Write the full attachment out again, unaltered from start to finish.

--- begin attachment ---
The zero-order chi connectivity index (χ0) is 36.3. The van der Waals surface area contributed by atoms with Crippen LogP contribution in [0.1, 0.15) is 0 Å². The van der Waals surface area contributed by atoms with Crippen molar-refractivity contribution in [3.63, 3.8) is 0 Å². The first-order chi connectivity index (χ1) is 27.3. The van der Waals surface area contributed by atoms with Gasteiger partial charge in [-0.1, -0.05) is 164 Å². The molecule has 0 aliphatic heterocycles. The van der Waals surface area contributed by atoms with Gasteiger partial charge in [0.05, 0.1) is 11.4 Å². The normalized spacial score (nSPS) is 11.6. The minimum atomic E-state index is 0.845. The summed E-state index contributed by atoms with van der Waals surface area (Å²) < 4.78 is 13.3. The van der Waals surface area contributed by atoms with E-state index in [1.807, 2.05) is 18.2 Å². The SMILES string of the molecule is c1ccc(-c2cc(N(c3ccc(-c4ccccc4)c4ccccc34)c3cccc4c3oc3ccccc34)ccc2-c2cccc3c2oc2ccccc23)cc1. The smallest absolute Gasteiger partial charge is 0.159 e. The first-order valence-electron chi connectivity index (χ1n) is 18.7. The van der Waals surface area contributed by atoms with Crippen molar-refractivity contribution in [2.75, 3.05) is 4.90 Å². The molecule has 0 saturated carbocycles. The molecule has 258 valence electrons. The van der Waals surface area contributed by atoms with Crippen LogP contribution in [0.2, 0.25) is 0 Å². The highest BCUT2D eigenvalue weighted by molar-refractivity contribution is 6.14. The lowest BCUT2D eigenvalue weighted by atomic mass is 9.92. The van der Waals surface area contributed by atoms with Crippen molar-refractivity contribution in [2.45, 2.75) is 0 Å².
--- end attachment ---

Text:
The zero-order chi connectivity index (χ0) is 36.3. The van der Waals surface area contributed by atoms with Crippen LogP contribution in [0.1, 0.15) is 0 Å². The van der Waals surface area contributed by atoms with Crippen molar-refractivity contribution in [3.63, 3.8) is 0 Å². The first-order chi connectivity index (χ1) is 27.3. The van der Waals surface area contributed by atoms with Gasteiger partial charge in [-0.1, -0.05) is 164 Å². The molecule has 0 aliphatic heterocycles. The van der Waals surface area contributed by atoms with Gasteiger partial charge in [0.05, 0.1) is 11.4 Å². The normalized spacial score (nSPS) is 11.6. The minimum atomic E-state index is 0.845. The summed E-state index contributed by atoms with van der Waals surface area (Å²) < 4.78 is 13.3. The van der Waals surface area contributed by atoms with E-state index in [1.807, 2.05) is 18.2 Å². The SMILES string of the molecule is c1ccc(-c2cc(N(c3ccc(-c4ccccc4)c4ccccc34)c3cccc4c3oc3ccccc34)ccc2-c2cccc3c2oc2ccccc23)cc1. The smallest absolute Gasteiger partial charge is 0.159 e. The first-order valence-electron chi connectivity index (χ1n) is 18.7. The van der Waals surface area contributed by atoms with Crippen molar-refractivity contribution in [2.75, 3.05) is 4.90 Å². The molecule has 0 saturated carbocycles. The molecule has 258 valence electrons. The van der Waals surface area contributed by atoms with Crippen LogP contribution in [0.2, 0.25) is 0 Å². The highest BCUT2D eigenvalue weighted by molar-refractivity contribution is 6.14. The lowest BCUT2D eigenvalue weighted by atomic mass is 9.92. The van der Waals surface area contributed by atoms with Crippen molar-refractivity contribution in [2.45, 2.75) is 0 Å².